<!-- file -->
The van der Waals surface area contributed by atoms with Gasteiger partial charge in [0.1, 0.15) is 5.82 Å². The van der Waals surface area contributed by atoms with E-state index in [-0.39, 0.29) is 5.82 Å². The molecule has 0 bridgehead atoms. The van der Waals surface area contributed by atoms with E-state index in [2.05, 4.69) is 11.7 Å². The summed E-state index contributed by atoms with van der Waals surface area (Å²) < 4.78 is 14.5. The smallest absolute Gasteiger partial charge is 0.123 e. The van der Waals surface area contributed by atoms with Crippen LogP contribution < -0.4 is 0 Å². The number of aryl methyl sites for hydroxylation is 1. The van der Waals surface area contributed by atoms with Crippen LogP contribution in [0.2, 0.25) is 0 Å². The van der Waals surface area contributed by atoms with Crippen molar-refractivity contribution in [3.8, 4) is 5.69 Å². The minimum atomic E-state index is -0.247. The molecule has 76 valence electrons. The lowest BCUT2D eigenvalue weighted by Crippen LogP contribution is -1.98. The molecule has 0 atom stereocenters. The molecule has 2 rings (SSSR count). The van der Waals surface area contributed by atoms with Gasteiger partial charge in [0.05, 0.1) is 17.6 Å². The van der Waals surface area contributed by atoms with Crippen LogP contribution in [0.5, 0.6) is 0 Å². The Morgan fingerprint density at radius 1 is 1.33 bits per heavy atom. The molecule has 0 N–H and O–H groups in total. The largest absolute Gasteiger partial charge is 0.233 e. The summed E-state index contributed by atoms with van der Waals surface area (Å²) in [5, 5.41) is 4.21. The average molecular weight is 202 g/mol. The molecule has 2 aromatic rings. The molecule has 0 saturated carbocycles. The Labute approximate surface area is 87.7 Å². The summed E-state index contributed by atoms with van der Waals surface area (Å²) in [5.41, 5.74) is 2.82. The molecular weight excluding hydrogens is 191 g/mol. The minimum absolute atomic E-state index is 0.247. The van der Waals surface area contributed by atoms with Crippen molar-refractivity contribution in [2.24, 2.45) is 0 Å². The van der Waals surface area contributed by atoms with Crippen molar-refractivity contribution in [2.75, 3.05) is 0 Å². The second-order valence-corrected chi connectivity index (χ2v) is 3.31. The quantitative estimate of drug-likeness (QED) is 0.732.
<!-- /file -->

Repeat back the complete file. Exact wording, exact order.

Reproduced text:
The van der Waals surface area contributed by atoms with Gasteiger partial charge in [0.1, 0.15) is 5.82 Å². The van der Waals surface area contributed by atoms with E-state index in [-0.39, 0.29) is 5.82 Å². The molecule has 0 bridgehead atoms. The van der Waals surface area contributed by atoms with E-state index in [2.05, 4.69) is 11.7 Å². The summed E-state index contributed by atoms with van der Waals surface area (Å²) < 4.78 is 14.5. The smallest absolute Gasteiger partial charge is 0.123 e. The van der Waals surface area contributed by atoms with Crippen LogP contribution < -0.4 is 0 Å². The number of aryl methyl sites for hydroxylation is 1. The van der Waals surface area contributed by atoms with Crippen LogP contribution in [0.2, 0.25) is 0 Å². The van der Waals surface area contributed by atoms with Crippen molar-refractivity contribution in [3.8, 4) is 5.69 Å². The minimum atomic E-state index is -0.247. The molecule has 76 valence electrons. The lowest BCUT2D eigenvalue weighted by Crippen LogP contribution is -1.98. The molecule has 0 atom stereocenters. The molecule has 2 rings (SSSR count). The van der Waals surface area contributed by atoms with Gasteiger partial charge in [0.05, 0.1) is 17.6 Å². The van der Waals surface area contributed by atoms with Crippen LogP contribution in [0.5, 0.6) is 0 Å². The Morgan fingerprint density at radius 1 is 1.33 bits per heavy atom. The molecule has 0 N–H and O–H groups in total. The largest absolute Gasteiger partial charge is 0.233 e. The summed E-state index contributed by atoms with van der Waals surface area (Å²) in [5, 5.41) is 4.21. The average molecular weight is 202 g/mol. The molecule has 2 aromatic rings. The molecule has 0 saturated carbocycles. The Labute approximate surface area is 87.7 Å². The summed E-state index contributed by atoms with van der Waals surface area (Å²) in [5.41, 5.74) is 2.82. The molecular weight excluding hydrogens is 191 g/mol. The minimum absolute atomic E-state index is 0.247. The van der Waals surface area contributed by atoms with Crippen molar-refractivity contribution in [2.24, 2.45) is 0 Å². The van der Waals surface area contributed by atoms with Crippen molar-refractivity contribution in [2.75, 3.05) is 0 Å². The second-order valence-corrected chi connectivity index (χ2v) is 3.31. The quantitative estimate of drug-likeness (QED) is 0.732.